July 20

Connected Learning MOOC (#CLMOOC) Make Cycle #5 – “Light”

One of the challenges for this  week’s #CLMOOC make cycle was to add a (made-up) constellation to a group “sky.” The project, initiated by Kevin Hodgson, consisted of two parts; designing and adding the constellation to a map, and writing a myth to explain the constellation. I hemmed and hawed around all week, thinking about how to combine some traditional myth(s) with what CLMOOC is all about – using creativity, imagination, and play as components of learning.

I easily concluded that Raven would be my mythological character. In Norse mythology, Odin has two ravens, Huginn (thought) and Muninn (memory). They act as his attendants, and fly around the world, delivering information and gathering other information to report back to Odin. Many Native American tribes depict Raven as a creation and trickster god. This includes the Haida Indians, who are indigenous to southeast Alaska, where I grew up. Among other things, they attribute Raven with creating all the objects we see in the sky.

I also knew I wanted to intertwine the reasons we CLMOOOCers are spending our summer writing, making, and tinkering into my story. When I eventually sat down to actually write, the words came easily. I spent very little time editing, because I liked the result. My muse had spoken.

However, and here I get to the crux of this post. After I had submitted my story for the public to see, I began the harsh self-critique. Maybe I should have put a comma here, or used a different vocabulary word there. I quickly stopped, and asked myself: “Does the story portray what you wanted to say?” (Yes.) “Would changes in mechanics or using synonyms REALLY change the meaning of the story?” (No.)

My tendency to negative self-talk is rooted in a childhood where I was incapable of meeting my mother’s exacting standards. A deep-rooted “I’m not good enough” developed, and decades later still has the power to dis-empower me, if I let it. I am quite sure I am not the only person on this planet that has ingrained saboteurs of this type. Some of our students fall into this category.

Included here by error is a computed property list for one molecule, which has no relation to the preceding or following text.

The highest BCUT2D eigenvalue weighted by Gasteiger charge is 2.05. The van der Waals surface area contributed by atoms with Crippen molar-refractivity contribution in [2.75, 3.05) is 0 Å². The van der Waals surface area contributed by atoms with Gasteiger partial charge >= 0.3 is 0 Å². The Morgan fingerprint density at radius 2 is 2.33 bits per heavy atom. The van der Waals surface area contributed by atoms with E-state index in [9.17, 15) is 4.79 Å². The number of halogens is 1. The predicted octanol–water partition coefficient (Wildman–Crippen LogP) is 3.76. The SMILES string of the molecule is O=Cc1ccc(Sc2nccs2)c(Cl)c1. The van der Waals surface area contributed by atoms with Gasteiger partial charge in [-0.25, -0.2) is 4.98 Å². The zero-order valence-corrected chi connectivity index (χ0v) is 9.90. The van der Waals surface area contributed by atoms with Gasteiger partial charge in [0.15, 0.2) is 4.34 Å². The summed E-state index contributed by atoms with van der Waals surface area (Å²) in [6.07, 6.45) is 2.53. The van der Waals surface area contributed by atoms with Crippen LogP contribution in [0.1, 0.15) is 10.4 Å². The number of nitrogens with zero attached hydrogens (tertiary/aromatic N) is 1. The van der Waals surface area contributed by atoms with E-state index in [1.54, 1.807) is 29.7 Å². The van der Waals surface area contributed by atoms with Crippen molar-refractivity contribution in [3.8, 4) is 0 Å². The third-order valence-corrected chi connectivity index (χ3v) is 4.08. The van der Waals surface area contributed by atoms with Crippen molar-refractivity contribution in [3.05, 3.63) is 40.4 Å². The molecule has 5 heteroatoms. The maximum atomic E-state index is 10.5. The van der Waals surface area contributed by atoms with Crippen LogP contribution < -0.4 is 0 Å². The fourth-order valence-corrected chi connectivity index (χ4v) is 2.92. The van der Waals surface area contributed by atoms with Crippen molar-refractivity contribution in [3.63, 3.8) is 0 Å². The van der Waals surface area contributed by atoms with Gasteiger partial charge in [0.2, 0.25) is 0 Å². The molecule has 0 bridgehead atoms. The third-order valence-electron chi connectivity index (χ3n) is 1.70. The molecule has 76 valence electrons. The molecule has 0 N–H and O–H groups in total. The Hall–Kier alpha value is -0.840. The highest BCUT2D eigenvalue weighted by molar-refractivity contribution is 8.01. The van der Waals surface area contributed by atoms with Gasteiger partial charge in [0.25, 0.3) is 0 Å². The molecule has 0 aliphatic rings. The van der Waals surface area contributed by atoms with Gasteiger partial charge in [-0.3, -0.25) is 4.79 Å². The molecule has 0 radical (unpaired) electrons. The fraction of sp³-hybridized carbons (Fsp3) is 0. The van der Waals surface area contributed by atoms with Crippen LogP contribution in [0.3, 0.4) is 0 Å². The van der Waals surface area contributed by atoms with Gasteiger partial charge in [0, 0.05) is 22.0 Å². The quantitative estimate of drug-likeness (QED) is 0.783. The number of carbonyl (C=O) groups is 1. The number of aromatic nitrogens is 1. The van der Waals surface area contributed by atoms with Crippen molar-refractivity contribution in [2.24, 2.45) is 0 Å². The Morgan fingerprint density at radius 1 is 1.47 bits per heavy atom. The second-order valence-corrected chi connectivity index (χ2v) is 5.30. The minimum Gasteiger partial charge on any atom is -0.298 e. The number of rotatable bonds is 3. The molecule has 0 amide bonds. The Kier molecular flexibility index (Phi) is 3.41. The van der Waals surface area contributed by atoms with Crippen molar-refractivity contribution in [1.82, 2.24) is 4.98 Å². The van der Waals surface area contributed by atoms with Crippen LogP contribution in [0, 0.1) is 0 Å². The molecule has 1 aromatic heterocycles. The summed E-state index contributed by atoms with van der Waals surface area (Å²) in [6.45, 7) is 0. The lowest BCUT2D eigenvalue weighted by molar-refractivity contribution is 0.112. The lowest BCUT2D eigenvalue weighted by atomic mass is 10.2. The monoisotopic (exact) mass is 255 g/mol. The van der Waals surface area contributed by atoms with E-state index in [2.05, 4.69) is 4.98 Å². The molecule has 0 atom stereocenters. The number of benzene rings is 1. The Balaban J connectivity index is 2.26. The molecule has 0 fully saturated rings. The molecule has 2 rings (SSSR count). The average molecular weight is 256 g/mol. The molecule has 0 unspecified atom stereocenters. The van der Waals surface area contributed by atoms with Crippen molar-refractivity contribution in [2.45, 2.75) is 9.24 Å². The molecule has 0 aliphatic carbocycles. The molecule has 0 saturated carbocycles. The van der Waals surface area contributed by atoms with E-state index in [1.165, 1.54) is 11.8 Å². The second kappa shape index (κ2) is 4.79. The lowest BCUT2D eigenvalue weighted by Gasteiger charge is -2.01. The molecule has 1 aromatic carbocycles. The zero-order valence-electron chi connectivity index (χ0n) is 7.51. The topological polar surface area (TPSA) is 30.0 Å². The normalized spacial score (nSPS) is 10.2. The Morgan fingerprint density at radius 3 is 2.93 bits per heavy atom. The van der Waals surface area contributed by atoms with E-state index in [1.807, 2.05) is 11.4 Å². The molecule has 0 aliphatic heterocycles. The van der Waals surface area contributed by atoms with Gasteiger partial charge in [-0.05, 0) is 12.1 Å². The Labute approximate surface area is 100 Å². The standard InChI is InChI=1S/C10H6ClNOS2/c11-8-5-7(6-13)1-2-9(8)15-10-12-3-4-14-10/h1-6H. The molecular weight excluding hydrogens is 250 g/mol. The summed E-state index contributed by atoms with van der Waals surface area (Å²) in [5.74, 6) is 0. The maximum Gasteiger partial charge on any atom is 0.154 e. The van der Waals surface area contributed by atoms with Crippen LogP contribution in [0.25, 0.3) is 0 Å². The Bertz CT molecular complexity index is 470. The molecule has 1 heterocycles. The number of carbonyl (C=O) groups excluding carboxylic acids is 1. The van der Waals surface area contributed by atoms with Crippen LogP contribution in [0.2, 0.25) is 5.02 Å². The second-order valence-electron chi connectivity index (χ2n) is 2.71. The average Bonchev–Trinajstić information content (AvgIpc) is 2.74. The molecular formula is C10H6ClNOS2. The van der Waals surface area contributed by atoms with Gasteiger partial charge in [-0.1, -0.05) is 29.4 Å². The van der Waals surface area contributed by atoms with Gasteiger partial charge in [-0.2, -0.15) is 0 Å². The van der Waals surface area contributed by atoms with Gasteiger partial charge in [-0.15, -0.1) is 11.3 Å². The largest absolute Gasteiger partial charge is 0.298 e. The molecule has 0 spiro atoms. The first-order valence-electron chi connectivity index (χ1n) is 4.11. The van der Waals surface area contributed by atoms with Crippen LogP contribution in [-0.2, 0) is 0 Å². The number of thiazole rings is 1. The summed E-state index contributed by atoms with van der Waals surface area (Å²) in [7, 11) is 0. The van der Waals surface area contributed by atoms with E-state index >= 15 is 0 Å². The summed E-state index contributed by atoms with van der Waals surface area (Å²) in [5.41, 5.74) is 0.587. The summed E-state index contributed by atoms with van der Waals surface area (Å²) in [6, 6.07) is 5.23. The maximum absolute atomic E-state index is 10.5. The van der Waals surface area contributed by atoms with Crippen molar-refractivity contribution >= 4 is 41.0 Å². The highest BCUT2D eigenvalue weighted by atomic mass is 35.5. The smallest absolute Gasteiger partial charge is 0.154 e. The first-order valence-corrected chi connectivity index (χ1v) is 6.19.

My own self-reflection was a strong reminder of how useful structured self-reflection is for students. It gives them a framework for evaluating their own work in a positive, supportive way. Instead of nitpicking the small details (that others may not even notice), how does the whole appear? If the student is not satisfied, based upon an assessment process, it is time for a revision cycle. If overall, the product is pleasing, let the rest go. Perfection does not exist, and if perfection is our goal, we will simply end up in modes of paralysis and procrastination.

My story:

Corvus Cogitandum

In the beginning all children were curious about the world around them. They explored with all their senses, and developed great knowledge and understanding. They were surrounded by supportive adults and older children who encouraged them, and gently guided them. Then, a pseudo-wise man declared, “Ah, I have a better idea. Let us treat all children identically, and seat them in rows, and impart knowledge by droning on for hours.” And, it was so.
Initially, the pseudo-wise man’s plan worked well. Children grew up with a common understanding of events, and dates, and formulas. The identical graduates marched off to their identical jobs in identical places of employment. The sky was dark.
Then, one day, the rebel RAVEN plopped himself in the midst of a chemistry classroom. “What IS this?,” he squawked. “Where is imagination, and creativity, and individuality?” He grabbed the mound of phosphorous resting on the teacher’s desk, exploded through the roof, scattering the material in the sky. Thus began the first light of the stars.
The next day, many people discussed this startling event. Some of them, despite the naysaying tongues, began to nod their heads, and to think more about the light. The illumination created cheeriness and positive energy, and they wondered how to ignite it even further.
So, they gathered the children, and led them to the maker lab. The children began combining all sorts of materials and ideas. Some of these experiments resulted in big explosions, and dust all around. Some fizzled into forgotten-ness. But, one day, a group was inspired to create a great ball of gases. RAVEN carried it high into the sky, and the sun began to illuminate each part of the earth for half of the day.
Some makers were frustrated, as they wanted some form of brightness for those middle-of-the-night hours when their tinkering powers were at their peak. So, they created an object that could reflect the sun. RAVEN carried it to the heavens, and placed it in just the right location. Thus, the moon was born.
More and more people saw the light, both adults and children, and began imagining creations of their own. RAVEN visited these brave, hearty souls and soared into the heavens with their inventions of galaxies, and black holes, and dark energy.
Some of the boldest souls gathered together to participate in #CLMOOC, where all are connected. No idea is too large or too small, and LIGHT abounds.
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